The State of The Union (Part 1)


On February 7th 2023, President Joe Biden gave his second State of the Union address, facing a divided Congress controlled by increasingly radical republicans, American families plagued by inflation, fights over the debt ceiling, a crisis at the border, and much more. It is undoubtedly safe to say that Joe Biden faced a tough task to talk about all of these issues while considering a run for another term as president. 


While Biden may not be known as a well-versed or energetic speaker, he started off full of energy, encouraging bipartisanism and discussing his successes in front of the nation, including the Infrastructure Bill and the Respect for Marriage Act. He then shifted into a discussion of building back American pride and the economy, as well as focusing on the middle class for future economic development. Before mentioning the elephant in the room – the record levels of inflation – he touted the extremely low unemployment; his brief focus on inflation understated the devastating impact that said inflation has had. Biden also spent time discussing other controversies, such as the debt ceiling, infrastructure, affordable education, COVID, and gun violence. He finished off the speech by talking about democracy in America and his optimism for the future. 


Biden’s speech represented a shift in national politics towards populism, with an increased focus on the everyday American who might feel forgotten with the collapse of American manufacturing in the late 20th century. He encouraged an increase in domestic industrial capabilities and returning high paying jobs to blue-collar families throughout the country, who have been hit hard by COVID. Another populist move by the president was to attack big pharma, big oil, and billionaires, by claiming they are not paying their fair share in America.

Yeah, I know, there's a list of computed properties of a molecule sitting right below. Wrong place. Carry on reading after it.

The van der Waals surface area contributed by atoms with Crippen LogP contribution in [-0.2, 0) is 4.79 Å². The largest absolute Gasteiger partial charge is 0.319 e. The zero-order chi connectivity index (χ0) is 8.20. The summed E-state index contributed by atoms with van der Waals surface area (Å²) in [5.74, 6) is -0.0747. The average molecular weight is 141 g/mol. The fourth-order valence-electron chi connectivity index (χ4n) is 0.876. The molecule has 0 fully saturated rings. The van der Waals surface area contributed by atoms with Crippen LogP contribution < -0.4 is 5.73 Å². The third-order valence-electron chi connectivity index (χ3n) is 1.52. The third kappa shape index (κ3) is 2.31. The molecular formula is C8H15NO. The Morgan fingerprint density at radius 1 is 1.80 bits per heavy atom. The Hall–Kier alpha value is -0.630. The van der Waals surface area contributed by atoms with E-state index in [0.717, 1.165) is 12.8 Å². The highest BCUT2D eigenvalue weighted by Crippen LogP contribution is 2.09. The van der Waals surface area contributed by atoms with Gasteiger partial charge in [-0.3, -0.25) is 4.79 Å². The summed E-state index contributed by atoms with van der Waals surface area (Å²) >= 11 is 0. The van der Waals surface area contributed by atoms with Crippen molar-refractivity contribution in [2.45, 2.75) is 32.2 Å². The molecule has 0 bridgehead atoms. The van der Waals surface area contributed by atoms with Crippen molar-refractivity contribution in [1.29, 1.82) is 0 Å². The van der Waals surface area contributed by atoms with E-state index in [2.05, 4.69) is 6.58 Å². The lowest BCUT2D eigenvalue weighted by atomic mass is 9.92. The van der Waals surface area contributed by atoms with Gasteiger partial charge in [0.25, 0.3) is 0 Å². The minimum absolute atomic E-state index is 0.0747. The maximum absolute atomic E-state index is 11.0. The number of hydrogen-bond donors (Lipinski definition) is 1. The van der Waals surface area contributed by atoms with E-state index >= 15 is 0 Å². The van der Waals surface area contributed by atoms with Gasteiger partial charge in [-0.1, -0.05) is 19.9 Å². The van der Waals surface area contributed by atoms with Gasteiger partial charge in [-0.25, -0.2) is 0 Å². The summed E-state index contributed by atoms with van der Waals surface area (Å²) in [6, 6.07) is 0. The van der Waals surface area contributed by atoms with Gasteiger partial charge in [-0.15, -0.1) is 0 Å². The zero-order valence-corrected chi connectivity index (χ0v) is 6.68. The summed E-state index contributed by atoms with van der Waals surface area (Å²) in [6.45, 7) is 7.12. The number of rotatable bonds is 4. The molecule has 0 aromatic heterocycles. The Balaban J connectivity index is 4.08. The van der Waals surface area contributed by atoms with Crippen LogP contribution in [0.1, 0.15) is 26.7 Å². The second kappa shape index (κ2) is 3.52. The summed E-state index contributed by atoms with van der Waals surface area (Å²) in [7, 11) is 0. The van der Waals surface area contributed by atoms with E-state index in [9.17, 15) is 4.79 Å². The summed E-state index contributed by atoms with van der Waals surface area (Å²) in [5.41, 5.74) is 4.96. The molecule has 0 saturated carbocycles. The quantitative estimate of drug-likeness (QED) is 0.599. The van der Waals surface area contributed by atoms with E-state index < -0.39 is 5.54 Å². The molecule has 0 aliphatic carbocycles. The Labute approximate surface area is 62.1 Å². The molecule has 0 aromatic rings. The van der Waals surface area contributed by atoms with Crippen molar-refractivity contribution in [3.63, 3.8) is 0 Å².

One thing that felt off-tone with Biden’s speech was his attack on the former president. When discussing the debt ceiling, he said that no president raised the debt as much as the previous administration. While this is true, this was not the appropriate time to attack the former president. Instead, Biden should have focused on explaining his accomplishments and addressing the issues important to Americans, rather than wasting energy defending his presidential position by attacking the previous one.  


Despite some drawbacks, Biden’s speech was a huge success, not only for Democrats, but for also Biden’s personal ambitions. Biden proved that he still has the energy and motivation to run again in 2024 and that he will continue (or at least say he will continue) to focus on bipartisanism. Biden’s speech did what it needed to do – it talked about his accomplishments, prominent issues, and the future, all successfully. This speech surprised me, as Biden is typically not the best public speaker. However, after the State of the Union, I would not be taken aback to see the Democratic Party unite around Joe Biden for the 2024 elections.